Preventing strokes

Photo of pills and a glass of water (PantherMedia / Jörg Schmalenberger)

Atrial fibrillation increases the risk of a stroke. This risk can be greatly reduced by taking medication. But it usually only makes sense to do so if you have other risk factors for cardiovascular disease too.

Atrial fibrillation is the most common kind of irregular heartbeat, and usually doesn’t pose an immediate threat to your health. In the long term, though, it increases your risk of a stroke. This risk can be greatly reduced by taking tablets that inhibit blood clotting (oral anticoagulants). Before deciding on a treatment together with your doctor, it’s a good idea to calculate your personal risk of having a stroke. Treatment with medication isn’t always necessary.

How high is your risk of a stroke, and how can you reduce it?

Some people with atrial fibrillation will be more likely than others to have a stroke, depending on which other risk factors they have. You can estimate your personal risk of having a stroke by calculating what is known as your CHA2DS2-VASc score. This score is an estimate of the likelihood that you will have a stroke within the next year. It is calculated by adding up points for the following different risk factors:  

Risk factor Points
Aged between 65 and 74 years 1
Older than 75 years 2
Already had a stroke in the past 2
Diabetes 1
High blood pressure 1
Severe heart failure 1
Female 1
Narrow blood vessels due to arteriosclerosis – e.g. coronary artery disease or peripheral arterial occlusive disease (PAOD) 1

Depending on how many risk factors someone has, they will get a score of between 0 and 9 by adding up the points. Here “0” means “no other risk factors” and “9” means “all risk factors.” For instance, if someone has high blood pressure and is older than 75, they will have a CHA2DS2-VASc score of 3. The point for the risk factor “female” only counts if the woman has at least one other risk factor.

The following table shows how high the risk of a stroke is for people with different scores – both for those who are taking medication and for those who aren’t taking medication. Large studies have shown that anticoagulants are very effective at preventing strokes and can increase life expectancy.

For instance, 37 out of 1,000 people with a score of 3 have a stroke within a year. If 1,000 people with this risk take anticoagulants, only 13 of them have a stroke within a year. The column on the right of the table shows how many people don't have a stroke thanks to the medication (24 out of 1,000). 

Table: Risk of a stroke, with and without treatment, over a period of one year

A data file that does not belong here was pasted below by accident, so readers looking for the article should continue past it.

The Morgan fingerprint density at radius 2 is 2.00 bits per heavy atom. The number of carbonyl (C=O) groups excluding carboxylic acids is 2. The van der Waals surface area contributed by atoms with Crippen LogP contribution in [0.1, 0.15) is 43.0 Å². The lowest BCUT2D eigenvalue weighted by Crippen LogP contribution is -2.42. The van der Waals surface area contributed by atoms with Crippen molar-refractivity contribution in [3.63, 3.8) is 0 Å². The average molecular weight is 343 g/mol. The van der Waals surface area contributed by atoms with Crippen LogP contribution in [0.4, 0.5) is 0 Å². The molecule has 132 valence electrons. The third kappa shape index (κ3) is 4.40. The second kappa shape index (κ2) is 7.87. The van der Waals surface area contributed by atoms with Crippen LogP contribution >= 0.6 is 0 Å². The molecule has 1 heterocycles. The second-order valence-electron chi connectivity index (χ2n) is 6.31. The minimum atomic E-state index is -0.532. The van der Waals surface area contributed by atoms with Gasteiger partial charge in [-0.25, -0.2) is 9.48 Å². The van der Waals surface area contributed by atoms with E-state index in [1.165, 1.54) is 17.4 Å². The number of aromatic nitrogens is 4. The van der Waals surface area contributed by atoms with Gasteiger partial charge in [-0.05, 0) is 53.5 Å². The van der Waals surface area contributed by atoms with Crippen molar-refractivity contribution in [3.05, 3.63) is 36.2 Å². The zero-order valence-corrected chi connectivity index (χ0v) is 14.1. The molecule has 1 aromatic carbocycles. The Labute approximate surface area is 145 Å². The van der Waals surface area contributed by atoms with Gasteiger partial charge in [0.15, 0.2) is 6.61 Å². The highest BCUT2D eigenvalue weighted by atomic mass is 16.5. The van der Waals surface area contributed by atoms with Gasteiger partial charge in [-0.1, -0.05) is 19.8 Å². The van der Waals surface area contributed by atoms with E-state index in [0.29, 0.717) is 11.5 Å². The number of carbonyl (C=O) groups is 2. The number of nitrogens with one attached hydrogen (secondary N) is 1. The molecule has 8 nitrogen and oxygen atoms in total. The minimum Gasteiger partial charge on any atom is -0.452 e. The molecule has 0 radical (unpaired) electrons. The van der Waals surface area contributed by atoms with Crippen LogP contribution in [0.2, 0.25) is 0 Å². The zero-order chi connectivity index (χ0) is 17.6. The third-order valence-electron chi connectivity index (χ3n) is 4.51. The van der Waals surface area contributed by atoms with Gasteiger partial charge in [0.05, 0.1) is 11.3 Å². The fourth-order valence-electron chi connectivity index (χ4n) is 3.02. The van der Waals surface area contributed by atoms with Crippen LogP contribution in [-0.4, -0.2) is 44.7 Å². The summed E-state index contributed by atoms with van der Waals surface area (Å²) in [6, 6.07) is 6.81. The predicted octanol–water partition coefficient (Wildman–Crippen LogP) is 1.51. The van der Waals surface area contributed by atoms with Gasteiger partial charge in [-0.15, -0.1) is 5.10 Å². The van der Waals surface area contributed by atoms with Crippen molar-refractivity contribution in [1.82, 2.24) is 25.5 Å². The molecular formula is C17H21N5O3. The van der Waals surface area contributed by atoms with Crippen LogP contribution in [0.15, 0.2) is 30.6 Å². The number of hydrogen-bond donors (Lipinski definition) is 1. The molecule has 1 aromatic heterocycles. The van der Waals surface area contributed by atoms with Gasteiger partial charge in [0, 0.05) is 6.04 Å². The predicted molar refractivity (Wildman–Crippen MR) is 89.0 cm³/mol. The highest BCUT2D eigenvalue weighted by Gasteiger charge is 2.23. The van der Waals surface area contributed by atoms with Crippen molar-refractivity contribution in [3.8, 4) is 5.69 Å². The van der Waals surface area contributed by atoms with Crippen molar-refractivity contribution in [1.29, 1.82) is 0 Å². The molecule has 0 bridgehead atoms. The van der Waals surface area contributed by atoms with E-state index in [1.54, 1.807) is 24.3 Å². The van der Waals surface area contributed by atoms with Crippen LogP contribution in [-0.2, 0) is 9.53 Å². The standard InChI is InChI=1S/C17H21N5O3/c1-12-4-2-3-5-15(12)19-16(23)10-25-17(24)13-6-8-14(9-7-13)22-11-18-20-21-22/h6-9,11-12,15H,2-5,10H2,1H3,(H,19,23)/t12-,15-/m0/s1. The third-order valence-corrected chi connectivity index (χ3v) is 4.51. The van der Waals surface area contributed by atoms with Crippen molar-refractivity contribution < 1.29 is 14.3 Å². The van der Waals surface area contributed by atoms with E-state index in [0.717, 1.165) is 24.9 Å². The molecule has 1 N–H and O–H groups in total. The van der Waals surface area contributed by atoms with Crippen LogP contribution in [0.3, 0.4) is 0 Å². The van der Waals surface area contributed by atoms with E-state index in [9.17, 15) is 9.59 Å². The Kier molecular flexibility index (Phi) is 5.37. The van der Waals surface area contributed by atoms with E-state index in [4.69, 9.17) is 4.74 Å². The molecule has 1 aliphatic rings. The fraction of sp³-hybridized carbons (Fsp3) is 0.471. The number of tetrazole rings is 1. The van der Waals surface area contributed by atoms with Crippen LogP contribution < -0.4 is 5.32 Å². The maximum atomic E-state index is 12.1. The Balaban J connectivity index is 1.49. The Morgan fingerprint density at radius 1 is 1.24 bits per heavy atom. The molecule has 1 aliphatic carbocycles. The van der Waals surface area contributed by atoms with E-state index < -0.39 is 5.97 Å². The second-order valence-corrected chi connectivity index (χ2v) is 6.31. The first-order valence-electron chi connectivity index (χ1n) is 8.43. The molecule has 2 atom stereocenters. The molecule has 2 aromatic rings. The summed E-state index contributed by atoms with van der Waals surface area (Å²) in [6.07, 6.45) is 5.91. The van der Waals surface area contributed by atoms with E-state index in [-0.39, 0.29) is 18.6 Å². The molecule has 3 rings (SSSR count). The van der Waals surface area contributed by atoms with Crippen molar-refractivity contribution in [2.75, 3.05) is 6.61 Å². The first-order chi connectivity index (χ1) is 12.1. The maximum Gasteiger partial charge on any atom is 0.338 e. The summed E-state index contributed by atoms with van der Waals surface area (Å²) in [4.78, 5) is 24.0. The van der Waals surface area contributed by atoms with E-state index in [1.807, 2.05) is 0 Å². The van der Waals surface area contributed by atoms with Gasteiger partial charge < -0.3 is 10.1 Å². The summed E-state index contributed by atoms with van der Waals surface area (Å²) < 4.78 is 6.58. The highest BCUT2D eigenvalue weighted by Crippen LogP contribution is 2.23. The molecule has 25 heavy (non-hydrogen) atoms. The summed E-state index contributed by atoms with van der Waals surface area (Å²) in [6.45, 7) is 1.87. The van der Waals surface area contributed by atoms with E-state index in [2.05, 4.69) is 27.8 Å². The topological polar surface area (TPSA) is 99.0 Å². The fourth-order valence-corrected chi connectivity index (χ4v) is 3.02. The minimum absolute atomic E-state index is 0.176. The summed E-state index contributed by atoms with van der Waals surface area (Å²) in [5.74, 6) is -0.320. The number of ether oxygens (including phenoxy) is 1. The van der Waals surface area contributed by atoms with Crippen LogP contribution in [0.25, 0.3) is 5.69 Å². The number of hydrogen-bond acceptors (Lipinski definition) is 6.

Personal risk of a stroke
(CHA2DS2-VASc score)
Number of strokes without
Number of strokes with
Number of strokes
0 2 out of 1,000 1 out of 1,000 1 out of 1,000
1 6 out of 1,000 2 out of 1,000 4 out of 1,000
2 25 out of 1,000 9 out of 1,000 16 out of 1,000
3 37 out of 1,000 13 out of 1,000 24 out of 1,000
4 55 out of 1,000 19 out of 1,000 36 out of 1,000
5 84 out of 1,000 29 out of 1,000 55 out of 1,000
6 114 out of 1,000 39 out of 1,000 75 out of 1,000

The figures in the table only refer to the risk within a time period of one year. But atrial fibrillation is a chronic (long-lasting) disease which is treated over a much longer period of time. If the medication is taken for longer, it is more likely to prevent a stroke.

How common are side effects?

The most common side effect of anticoagulants is bleeding. Minor bleeding, like a nosebleed or bleeding gums, usually isn’t a problem. If there is more major bleeding, for instance in the gastrointestinal tract (stomach or bowel), a blood transfusion or hospital stay might be needed.

The risk of bleeding can be determined using what is known as the HAS-BLED score. It will depend on whether the person has risk factors for bleeding other than the fact that they are taking the medication. The possible risk factors include the following:

  • High blood pressure that isn’t being treated, or isn’t being treated effectively enough
  • Impaired liver function
  • Impaired kidney function
  • Already had a stroke in the past
  • Already had bleeding in the past
  • Poorly controlled blood clotting speed
  • Older than 65 years
  • Taking anti-inflammatory painkillers such as acetylsalicylic acid (the drug in e.g. Aspirin), diclofenac, ibuprofen or naproxen.
  • Drinking a lot of alcohol

The more risk factors you have, the greater the risk of bleeding. Some risk factors can be avoided – for instance, by getting proper treatment for high blood pressure, and not drinking much alcohol.

The following table shows how likely major bleeding is. Bleeding is considered to be major if it is so bad that a blood transfusion or hospital stay are needed.

The table can be read as follows: Without anticoagulants, 9 out of 1,000 people who have atrial fibrillation and three risk factors for bleeding will have major bleeding within one year – with anticoagulants, 24 out of 1,000 people will. The right column shows how many of the bleeding events are caused by the medication (15 out of 1,000).

Table: Risk of bleeding without and with anticoagulants over a period of one year
Number of risk factors Number of major bleeding
events without anticoagulants
Number of major bleeding
events with anticoagulants
Number of additional
major bleeding events
1 3 out of 1,000 7 out of 1,000 4 out of 1,000
2 7 out of 1,000 19 out of 1,000 12 out of 1,000